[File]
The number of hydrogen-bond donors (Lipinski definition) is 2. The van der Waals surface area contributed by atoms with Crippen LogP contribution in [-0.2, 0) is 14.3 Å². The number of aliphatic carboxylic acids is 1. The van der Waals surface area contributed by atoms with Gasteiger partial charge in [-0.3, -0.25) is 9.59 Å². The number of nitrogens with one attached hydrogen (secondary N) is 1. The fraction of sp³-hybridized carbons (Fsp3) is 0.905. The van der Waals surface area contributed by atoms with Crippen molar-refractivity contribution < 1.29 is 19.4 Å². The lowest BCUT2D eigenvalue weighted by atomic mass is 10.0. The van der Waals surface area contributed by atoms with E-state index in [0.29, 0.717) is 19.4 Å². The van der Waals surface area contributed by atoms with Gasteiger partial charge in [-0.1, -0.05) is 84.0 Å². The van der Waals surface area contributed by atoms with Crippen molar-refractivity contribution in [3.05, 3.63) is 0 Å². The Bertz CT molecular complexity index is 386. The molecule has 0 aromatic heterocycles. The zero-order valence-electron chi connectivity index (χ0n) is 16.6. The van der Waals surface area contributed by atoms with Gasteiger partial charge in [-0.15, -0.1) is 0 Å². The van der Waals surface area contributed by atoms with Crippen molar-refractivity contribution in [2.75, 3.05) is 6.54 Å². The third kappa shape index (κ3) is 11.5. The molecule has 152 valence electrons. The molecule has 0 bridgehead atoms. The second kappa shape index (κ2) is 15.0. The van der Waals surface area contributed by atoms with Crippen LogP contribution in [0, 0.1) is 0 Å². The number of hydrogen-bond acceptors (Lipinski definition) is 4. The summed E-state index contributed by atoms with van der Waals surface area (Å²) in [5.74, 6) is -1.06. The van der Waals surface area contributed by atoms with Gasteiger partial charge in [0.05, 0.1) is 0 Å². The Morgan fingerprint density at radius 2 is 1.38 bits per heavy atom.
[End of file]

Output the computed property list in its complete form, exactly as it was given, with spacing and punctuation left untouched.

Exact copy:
The number of hydrogen-bond donors (Lipinski definition) is 2. The van der Waals surface area contributed by atoms with Crippen LogP contribution in [-0.2, 0) is 14.3 Å². The number of aliphatic carboxylic acids is 1. The van der Waals surface area contributed by atoms with Gasteiger partial charge in [-0.3, -0.25) is 9.59 Å². The number of nitrogens with one attached hydrogen (secondary N) is 1. The fraction of sp³-hybridized carbons (Fsp3) is 0.905. The van der Waals surface area contributed by atoms with Crippen molar-refractivity contribution < 1.29 is 19.4 Å². The lowest BCUT2D eigenvalue weighted by atomic mass is 10.0. The van der Waals surface area contributed by atoms with E-state index in [0.29, 0.717) is 19.4 Å². The van der Waals surface area contributed by atoms with Gasteiger partial charge in [-0.1, -0.05) is 84.0 Å². The van der Waals surface area contributed by atoms with Crippen molar-refractivity contribution in [3.05, 3.63) is 0 Å². The Bertz CT molecular complexity index is 386. The molecule has 0 aromatic heterocycles. The zero-order valence-electron chi connectivity index (χ0n) is 16.6. The van der Waals surface area contributed by atoms with Gasteiger partial charge in [-0.15, -0.1) is 0 Å². The van der Waals surface area contributed by atoms with Crippen molar-refractivity contribution in [2.75, 3.05) is 6.54 Å². The third kappa shape index (κ3) is 11.5. The molecule has 152 valence electrons. The molecule has 0 bridgehead atoms. The second kappa shape index (κ2) is 15.0. The van der Waals surface area contributed by atoms with Crippen LogP contribution in [0, 0.1) is 0 Å². The number of hydrogen-bond acceptors (Lipinski definition) is 4. The summed E-state index contributed by atoms with van der Waals surface area (Å²) in [5.74, 6) is -1.06. The van der Waals surface area contributed by atoms with Gasteiger partial charge in [0.05, 0.1) is 0 Å². The Morgan fingerprint density at radius 2 is 1.38 bits per heavy atom.